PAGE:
1571 Kepler (27 December, 1571 – 15 November, 1630
"A German mathematician, astronomer and astrologer, and key figure in the 17th century scientific revolution. He is best known for his eponymous laws of planetary motion, codified by later astronomers based on his works Astronomia nova, Harmonices Mundi, and Epitome of Copernican Astronomy. They also provided one of the foundations for Isaac Newton's theory of universal gravitation...During his career, Kepler was a mathematics teacher at a seminary school in Graz, Austria, an assistant to astronomer Tycho Brahe..He also did fundamental work in the field of optics, invented an improved version of the refracting telescope (the Keplerian Telescope), and helped to legitimize the telescopic discoveries of his contemporary Galileo Galilei."

1596 Descartes (31 March 1596 – 11 February 1650)
"A French philosopher, mathematician, physicist, and writer who spent most of his adult life in the Dutch Republic. He has been dubbed the "Father of Modern Philosophy", and much of subsequent Western philosophy is a response to his writings, which continue to be studied closely to this day. In particular, his Meditations on First Philosophy continues to be a standard text at most university philosophy departments. Descartes' influence in mathematics is also apparent, the Cartesian coordinate system—allowing geometric shapes to be expressed in algebraic equations—being named for him. He is credited as the father of analytical geometry. Descartes was also one of the key figures in the Scientific Revolution...As the inventor of the Cartesian coordinate system, Descartes founded analytic geometry, the bridge between algebra and geometry, crucial to the discovery of infinitesimal calculus and analysis."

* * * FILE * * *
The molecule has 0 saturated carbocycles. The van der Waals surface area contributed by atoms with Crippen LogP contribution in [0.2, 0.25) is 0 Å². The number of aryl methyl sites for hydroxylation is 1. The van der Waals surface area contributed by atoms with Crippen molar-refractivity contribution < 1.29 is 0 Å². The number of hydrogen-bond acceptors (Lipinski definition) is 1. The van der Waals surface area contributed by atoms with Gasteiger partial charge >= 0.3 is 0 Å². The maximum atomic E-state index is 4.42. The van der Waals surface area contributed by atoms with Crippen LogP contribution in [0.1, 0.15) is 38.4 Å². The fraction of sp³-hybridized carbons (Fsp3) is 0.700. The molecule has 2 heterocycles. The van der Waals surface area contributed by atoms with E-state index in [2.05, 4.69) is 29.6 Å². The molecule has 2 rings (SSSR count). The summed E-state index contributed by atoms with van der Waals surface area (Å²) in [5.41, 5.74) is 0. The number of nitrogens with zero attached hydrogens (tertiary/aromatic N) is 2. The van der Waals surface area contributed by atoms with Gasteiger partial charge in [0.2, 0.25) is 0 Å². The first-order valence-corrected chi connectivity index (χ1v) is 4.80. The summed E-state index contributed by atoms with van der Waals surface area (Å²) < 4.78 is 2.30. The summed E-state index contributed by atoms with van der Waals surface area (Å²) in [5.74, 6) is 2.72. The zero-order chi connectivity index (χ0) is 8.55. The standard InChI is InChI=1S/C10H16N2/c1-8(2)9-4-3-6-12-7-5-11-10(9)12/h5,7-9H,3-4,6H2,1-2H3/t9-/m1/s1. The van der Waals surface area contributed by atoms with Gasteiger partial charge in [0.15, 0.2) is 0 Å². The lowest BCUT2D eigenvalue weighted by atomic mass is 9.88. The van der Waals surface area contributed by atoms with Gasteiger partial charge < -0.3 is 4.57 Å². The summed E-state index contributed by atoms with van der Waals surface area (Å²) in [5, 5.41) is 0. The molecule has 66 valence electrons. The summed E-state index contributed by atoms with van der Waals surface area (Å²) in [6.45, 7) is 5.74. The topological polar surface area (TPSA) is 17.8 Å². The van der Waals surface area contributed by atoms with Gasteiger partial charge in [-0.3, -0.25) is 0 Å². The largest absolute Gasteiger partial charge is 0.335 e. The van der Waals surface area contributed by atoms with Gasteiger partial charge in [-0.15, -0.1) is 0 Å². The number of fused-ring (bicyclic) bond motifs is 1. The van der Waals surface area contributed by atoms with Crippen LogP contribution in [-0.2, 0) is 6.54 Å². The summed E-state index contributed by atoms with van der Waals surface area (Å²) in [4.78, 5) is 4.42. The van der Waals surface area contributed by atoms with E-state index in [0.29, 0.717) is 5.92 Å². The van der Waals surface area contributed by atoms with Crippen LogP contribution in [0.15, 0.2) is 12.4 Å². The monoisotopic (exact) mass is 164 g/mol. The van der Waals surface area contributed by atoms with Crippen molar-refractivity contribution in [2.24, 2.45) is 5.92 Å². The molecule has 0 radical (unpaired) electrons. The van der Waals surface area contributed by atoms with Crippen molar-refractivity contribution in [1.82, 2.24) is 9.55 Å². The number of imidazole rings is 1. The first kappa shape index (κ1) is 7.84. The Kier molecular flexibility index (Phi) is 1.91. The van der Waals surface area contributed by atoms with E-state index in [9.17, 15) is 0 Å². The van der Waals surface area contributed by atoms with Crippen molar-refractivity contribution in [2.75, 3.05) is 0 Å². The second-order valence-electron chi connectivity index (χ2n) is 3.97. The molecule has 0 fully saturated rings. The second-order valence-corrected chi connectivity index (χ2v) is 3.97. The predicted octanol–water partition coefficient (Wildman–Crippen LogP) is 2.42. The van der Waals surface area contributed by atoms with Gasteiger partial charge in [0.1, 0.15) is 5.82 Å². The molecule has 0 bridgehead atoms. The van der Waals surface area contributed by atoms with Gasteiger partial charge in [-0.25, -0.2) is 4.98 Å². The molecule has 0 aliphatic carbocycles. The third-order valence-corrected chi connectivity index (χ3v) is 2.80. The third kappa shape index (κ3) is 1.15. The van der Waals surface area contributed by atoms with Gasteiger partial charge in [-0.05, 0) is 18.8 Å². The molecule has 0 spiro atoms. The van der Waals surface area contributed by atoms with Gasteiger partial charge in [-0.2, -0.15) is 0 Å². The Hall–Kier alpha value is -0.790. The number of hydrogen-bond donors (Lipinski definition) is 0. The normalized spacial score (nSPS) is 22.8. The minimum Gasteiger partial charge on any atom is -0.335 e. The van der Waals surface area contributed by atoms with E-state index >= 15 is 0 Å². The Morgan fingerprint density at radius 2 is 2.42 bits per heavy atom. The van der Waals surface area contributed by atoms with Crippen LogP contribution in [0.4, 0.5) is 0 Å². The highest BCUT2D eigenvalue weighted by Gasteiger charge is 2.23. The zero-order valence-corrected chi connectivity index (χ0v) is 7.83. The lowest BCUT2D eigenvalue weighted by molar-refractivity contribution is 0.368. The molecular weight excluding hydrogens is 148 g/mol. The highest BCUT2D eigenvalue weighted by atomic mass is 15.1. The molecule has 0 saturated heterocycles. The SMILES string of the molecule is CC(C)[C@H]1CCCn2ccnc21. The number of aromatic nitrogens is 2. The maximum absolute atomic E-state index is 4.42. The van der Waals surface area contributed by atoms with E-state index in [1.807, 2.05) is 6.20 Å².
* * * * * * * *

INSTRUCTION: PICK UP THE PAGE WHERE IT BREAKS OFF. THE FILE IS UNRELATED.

1616 Wallis (23 November, 1616 – 28 October, 1703)
"an English mathematician who is given partial credit for the development of modern calculus. Between 1643 and 1689 he served as chief cryptographer for Parliament and, later, the royal court. He is also credited with introducing the symbol for infinity...Wallis made significant contributions to trigonometry, calculus, geometry, and the analysis of infinite series...Wallis introduced the term "continued fraction"...In 1655, Wallis published a treatise on conic sections in which they were defined analytically. This was the earliest book in which these curves are considered and defined as curves of the second degree. It helped to remove some of the perceived difficulty and obscurity of René Descartes' work on analytic geometry...(elastic collision), Wallis considered also imperfectly elastic bodies (inelastic collision). This was followed in 1669 by a work on statics (centres of gravity), and in 1670 by one on dynamics: these provide a convenient synopsis of what was then known on the subject...One aspect of Wallis's mathematical skills has not yet been mentioned, namely his great ability to do mental calculations. He slept badly and often did mental calculations as he lay awake in his bed. One night he calculated the square root of a number with 53 digits in his head. In the morning he dictated the 27 digit square root of the number, still entirely from memory."